did man come from?
2) the history of evolution
will not accept [creation] philosophically, because I do not want to believe
in God. Therefore I choose to believe in that which I know is scientifically
impossible - spontaneous generation arising to evolution."
1971 Nobel prize for biology
without proof is the fundamental characteristic of Western religion."
- Gary Zukav
The prehistory of evolutionary theory.
Belief in creation
has been around for a long time, but not because it was the only alternative.
Some of the first writings that conceive of evolution actually pre-date
Darwin by 2,300 years. These writings were offered by Greek philosophers
such as Lucretius, Anaximander, Thales, and Empedocles.
But it was not until the nineteenth-century that a literally godless explanation
for the appearance of man became popular. Now atheism could finally say,
"God doesn't exist because I don't need him to".
Since the time of Darwin's
writings, advances in fields such as geology and microbiology, with the
assistance of computer modeling, have led to new directions in evolutionary
thinking. Darwin's original concept of evolution has since been superseded
several times by ideas that better conform to evidence gathered since Darwin's
time. Darwinism itself has been slightly changed and restated to account
for what we call genes, and is now referred to as Neo-Darwinism.
One of the more recent
evolutionary theories, Directed Panspermia, enjoys the prestige of having
been formally introduced by one of the Nobel prize winning discovers of
DNA, Francis Crick. Crick's theory truthfully has one foot in the
evolution camp and the other in intelligent design. I don't credit it toward
the latter, however, for reasons that will be clear later.
Crick's work has since
been slightly modified by Sir Fred Hoyle, British scholar knighted
for his exemplary work in astronomy and astrophysics, and N. Chandra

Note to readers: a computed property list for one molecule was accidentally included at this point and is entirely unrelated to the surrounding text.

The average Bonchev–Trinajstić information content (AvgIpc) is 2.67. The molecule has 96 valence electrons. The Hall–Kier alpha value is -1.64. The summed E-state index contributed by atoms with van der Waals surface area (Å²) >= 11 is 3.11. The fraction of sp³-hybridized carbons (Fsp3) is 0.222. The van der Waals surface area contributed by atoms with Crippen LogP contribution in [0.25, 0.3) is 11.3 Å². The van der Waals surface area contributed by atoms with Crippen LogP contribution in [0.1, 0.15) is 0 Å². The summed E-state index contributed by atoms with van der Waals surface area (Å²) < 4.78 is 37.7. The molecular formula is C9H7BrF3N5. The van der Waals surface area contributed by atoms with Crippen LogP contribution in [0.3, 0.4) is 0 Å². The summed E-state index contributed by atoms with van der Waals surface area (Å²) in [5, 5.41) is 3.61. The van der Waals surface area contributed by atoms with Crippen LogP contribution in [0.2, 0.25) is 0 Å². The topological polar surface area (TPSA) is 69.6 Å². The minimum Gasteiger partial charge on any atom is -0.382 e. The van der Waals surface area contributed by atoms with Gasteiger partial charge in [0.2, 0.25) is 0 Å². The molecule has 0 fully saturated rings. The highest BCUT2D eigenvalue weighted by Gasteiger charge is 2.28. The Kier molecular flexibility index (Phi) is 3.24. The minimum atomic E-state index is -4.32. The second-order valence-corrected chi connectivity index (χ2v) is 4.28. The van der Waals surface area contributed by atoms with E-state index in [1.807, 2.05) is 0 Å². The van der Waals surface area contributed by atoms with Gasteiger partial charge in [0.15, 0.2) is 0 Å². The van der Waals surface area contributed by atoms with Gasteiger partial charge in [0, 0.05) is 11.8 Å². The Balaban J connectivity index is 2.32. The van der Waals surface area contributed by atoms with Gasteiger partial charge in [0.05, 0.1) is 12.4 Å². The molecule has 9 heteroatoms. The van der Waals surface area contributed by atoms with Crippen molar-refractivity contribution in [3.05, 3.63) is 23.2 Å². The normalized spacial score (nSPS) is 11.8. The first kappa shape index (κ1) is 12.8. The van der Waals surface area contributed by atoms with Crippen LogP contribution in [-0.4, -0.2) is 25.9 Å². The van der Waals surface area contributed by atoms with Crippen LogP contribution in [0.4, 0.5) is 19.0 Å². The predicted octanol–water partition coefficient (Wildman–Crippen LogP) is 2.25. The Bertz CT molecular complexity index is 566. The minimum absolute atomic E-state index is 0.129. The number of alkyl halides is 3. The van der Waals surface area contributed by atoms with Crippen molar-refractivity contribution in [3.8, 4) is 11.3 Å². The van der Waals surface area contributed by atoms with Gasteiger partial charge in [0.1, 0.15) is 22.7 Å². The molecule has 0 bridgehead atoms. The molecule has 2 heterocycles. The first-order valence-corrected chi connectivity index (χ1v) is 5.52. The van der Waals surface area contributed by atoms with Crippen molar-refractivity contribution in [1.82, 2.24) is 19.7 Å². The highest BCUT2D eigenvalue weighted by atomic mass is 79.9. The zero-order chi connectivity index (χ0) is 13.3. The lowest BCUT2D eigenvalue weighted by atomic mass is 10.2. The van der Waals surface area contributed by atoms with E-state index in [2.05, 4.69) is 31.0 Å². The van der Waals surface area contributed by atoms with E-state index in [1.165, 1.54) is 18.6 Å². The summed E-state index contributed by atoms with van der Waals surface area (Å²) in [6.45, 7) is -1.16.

Wickramasinghe, noted Sri Lankan mathematician and astrophysicist. Their
work has begun to take the non-Christian explanation for origins down a
whole new path.
As for why these new
paths are becoming popular, and why non-Christians as well as other anti-creationists
are shelving Neo-Darwinism for other theories, the answer begins with looking
at the traditional theory of evolution. First in terms of its history, then
its explanation, and lastly the evidence for and against it.
was, and still is, a philosophy as much as an attempt at explaining human
origins. And it is precisely because it is a closed and tightly embraced
social philosophy that it can never become fluid and keep pace with advancing
In 1809, the evolutionary
beliefs of Chevalier de Lamarck were published in Philosophie
This French biologist believed that changes in, and adaptation to, environment
shaped living creatures. These changes progressively accrued in their offspring
until a descendant, many generations later, no longer bore any resemblance
to its ancestors; even to the point of being a new species. (Note: while
minor variations and adaptations within a species have always been accepted
as fact (referred to as micro-evolution), the idea that the same
process could effect changes on a macro-scale is what was the new departure.)
Lamarck's idea described
nature as a continuous escalator of being. At the low end, lifeless matter
was turning into living cells, and all along the way creatures were on their
Lamarck's concept of
evolution as an inheritance of acquired characteristics would eventually
prove false when genetics became known many years later. Genes fixed at
conception were being passed on, not the habits and skills of the parent
generation. But at the time, the philosophy of evolution caught fire as
it perfectly dovetailed with the ideology of the Enlightenment and the French
evolution was the concept that the lowly had the capability or even destiny
to become great. Lower forms either became dominant or they perished.
This was seen by some as an ultimatum and gave a seemingly biological
and even moral justification for rebellion and overthrow of authority. This
was just one factor in the French Revolution, but not the last time evolution
was to have such an effect.
In England at this time,
Lamarck and his ideas were rejected for lack of proof as well as for fear
of political instability. Still, evolution continued to be proselytized
by such men as Robert Chambers and Herbert Spencer. It was
Spencer who first coined the phrase "survival of the fittest". Spencer was
a philosopher who applied the idea of evolution to social progress. He believed
Self-will and effort
were the paths towards almost inevitable progress, and when applied to
human society the survival of the fittest meant that advancement came
from natural strength and the inherent capacity to adapt. Roughly speaking,
the rich were rich because they had the prowess to become so; the poor
were poor because they were lazy or incompetent, or both. 4
Such ideas reflected
many of the societal changes being brought about by industrialism in Victorian